Date: 01/29/2016

From the AAM Minute - Best Practices

Brenda Sleeper, ContactEase

Engagement and adoption with a customer relationship management (CRM) system begins with looking at the different personas that will be using the system. Visualize the team members and the different needs that each of the individuals will have; what is important to ‘Paul the partner’ is different than what is important to ‘Angie the admin.’ Involving your team members from the onset is important to the success of your CRM implementation and usage.

The overarching issue we have learned from firms adopting a CRM is that your team members do not know what they do not know. Partners and team members can be skeptical, so you may need to focus on small introductory programs to gain their trust. Consider treating implementing a CRM like any major firm initiative and engage the entire firm from the administrators to the partners – do not leave anyone out. Driving change is difficult, but the earlier you bring everyone into the fold the better. CRM success begins and ends with communication and training.

Guidelines for broader CRM engagement include:

  • Conduct a needs assessment of your team members. What is important to them?
  • Treat your team members as if they are your clients. Bring everyone in the firm to the table – CRM effects everyone.
  • Using the firm’s strategic plan, identify areas and socialize where a CRM can most impact the operational and growth goals.
  • Build awareness and generate excitement about the CRM. Start by developing and implementing ‘champions’ that are supportive of the CRM. Find representatives in each practice group.
  • Create a process for a phased approach to the rollout.
  • Education and training is imperative! Make training a continual process with lunch and learns and one on one training. Set up an intranet page with CRM information including a Q&A section and training information/user guides.
  • Plan a ‘CRM Day,’ inviting firm members to drop in to the main boardroom for breakfast, lunch, or snacks and to watch a presentation about the CRM and ask questions.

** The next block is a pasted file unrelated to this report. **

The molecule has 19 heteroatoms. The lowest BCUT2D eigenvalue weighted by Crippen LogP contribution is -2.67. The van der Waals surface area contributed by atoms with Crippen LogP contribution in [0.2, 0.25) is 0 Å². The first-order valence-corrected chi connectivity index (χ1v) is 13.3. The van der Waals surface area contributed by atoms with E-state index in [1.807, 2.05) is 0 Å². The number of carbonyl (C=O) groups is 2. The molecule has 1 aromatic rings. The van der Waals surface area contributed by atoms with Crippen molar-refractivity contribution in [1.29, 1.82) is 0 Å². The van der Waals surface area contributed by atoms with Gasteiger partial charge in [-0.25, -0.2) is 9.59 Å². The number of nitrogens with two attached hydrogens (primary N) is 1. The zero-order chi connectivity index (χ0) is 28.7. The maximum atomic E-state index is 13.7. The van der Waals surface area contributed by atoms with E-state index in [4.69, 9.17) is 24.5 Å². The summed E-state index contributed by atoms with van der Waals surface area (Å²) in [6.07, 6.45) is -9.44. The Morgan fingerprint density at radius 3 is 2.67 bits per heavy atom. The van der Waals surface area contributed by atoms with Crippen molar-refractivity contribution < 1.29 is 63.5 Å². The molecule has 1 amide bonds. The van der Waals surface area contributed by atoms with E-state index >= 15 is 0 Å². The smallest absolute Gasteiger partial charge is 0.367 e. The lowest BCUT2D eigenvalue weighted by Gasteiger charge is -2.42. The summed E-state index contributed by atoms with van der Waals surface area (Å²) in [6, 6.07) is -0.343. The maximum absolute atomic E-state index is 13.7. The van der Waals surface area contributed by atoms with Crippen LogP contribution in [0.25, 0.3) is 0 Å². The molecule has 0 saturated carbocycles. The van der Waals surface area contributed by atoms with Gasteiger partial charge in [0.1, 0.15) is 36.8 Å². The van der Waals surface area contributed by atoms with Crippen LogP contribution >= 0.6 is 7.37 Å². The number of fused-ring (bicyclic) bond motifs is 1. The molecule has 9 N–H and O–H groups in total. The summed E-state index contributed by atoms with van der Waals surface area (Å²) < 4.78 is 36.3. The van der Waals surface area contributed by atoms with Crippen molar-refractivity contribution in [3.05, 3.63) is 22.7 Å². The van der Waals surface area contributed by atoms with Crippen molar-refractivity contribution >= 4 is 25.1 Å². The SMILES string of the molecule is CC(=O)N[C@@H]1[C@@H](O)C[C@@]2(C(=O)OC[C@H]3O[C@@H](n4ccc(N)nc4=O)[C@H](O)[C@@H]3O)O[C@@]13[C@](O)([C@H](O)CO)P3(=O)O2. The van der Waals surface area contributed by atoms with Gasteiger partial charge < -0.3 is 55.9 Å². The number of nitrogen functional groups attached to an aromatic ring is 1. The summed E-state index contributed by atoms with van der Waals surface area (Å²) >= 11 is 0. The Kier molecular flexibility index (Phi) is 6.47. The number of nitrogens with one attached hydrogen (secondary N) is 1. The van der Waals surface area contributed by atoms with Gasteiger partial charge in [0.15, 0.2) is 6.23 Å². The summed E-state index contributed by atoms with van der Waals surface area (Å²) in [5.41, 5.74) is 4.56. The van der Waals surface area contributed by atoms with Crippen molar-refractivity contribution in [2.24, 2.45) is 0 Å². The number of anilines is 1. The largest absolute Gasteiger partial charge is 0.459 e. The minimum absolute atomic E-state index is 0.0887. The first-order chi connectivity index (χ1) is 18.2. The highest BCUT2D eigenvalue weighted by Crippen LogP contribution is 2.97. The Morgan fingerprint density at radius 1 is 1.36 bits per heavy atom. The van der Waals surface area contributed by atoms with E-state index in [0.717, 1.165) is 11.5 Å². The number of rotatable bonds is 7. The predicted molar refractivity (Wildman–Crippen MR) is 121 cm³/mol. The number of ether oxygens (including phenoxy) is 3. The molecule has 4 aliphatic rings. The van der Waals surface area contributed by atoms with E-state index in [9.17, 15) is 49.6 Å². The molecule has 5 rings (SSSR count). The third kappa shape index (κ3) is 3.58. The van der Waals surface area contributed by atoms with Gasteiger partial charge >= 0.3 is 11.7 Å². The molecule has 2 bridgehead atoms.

• Remember that team members will likely be using the CRM for different reasons so a goal may be to help team members discover the benefits by showing them examples. If you have multiple offices, travel to those offices for training.
  • Track participation and build in CRM accountability structures that tie into firm goals.
  • Solicit ongoing feedback from partners and team members to measure and gage their progress.
  • Celebrate victories and communicate successes. Success early on builds momentum and motivates employees. It can be contagious.
  • Track impacts and benefits, measure ROI, keep a file of wins, and share the results.
  • Communicate the benefits using a variety of communication methods. Regularly email CRM tips, best practices, and success stories.
  • Make your CRM implementation a major firm initiative just as you would a rebranding or a new website. Give the project a theme, or brand the CRM project so firm members recognize it as a valuable communications and business development tool. One firm actually branded their CRM as ‘TM Connect.’
  • Consider using the concept of ‘gamification’ to drive user engagement by making it competitive; e.g. points for entering business development activities, a contest for cleaning up the data, give away raffle tickets, prizes, etc.
  • Provide food – all good decisions are backed with cupcakes and cookies!

Remember it is all about understanding how implementing a CRM can improve your firm. You want members of the firm to reach a point where they say, “We should have done this years ago!”

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